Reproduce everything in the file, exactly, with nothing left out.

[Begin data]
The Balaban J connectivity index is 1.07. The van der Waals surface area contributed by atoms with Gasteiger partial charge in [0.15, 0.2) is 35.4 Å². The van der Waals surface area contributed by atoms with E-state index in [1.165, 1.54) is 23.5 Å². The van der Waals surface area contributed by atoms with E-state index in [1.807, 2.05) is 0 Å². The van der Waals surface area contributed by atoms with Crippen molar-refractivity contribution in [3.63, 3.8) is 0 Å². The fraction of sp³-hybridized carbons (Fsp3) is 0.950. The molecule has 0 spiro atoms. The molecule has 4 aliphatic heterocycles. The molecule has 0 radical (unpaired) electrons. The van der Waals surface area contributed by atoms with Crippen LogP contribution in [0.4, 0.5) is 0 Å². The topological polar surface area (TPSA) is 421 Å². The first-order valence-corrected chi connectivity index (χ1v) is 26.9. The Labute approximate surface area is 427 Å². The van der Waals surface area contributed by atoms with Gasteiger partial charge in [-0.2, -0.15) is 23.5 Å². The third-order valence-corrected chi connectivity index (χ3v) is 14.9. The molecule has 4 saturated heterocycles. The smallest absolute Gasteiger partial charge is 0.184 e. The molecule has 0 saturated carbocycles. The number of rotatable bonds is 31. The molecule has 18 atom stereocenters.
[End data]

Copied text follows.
The Balaban J connectivity index is 1.07. The van der Waals surface area contributed by atoms with Gasteiger partial charge in [0.15, 0.2) is 35.4 Å². The van der Waals surface area contributed by atoms with E-state index in [1.165, 1.54) is 23.5 Å². The van der Waals surface area contributed by atoms with E-state index in [1.807, 2.05) is 0 Å². The van der Waals surface area contributed by atoms with Crippen molar-refractivity contribution in [3.63, 3.8) is 0 Å². The fraction of sp³-hybridized carbons (Fsp3) is 0.950. The molecule has 0 spiro atoms. The molecule has 4 aliphatic heterocycles. The molecule has 0 radical (unpaired) electrons. The van der Waals surface area contributed by atoms with Crippen LogP contribution in [0.4, 0.5) is 0 Å². The topological polar surface area (TPSA) is 421 Å². The first-order valence-corrected chi connectivity index (χ1v) is 26.9. The Labute approximate surface area is 427 Å². The van der Waals surface area contributed by atoms with Gasteiger partial charge in [-0.2, -0.15) is 23.5 Å². The third-order valence-corrected chi connectivity index (χ3v) is 14.9. The molecule has 4 saturated heterocycles. The smallest absolute Gasteiger partial charge is 0.184 e. The molecule has 0 saturated carbocycles. The number of rotatable bonds is 31. The molecule has 18 atom stereocenters.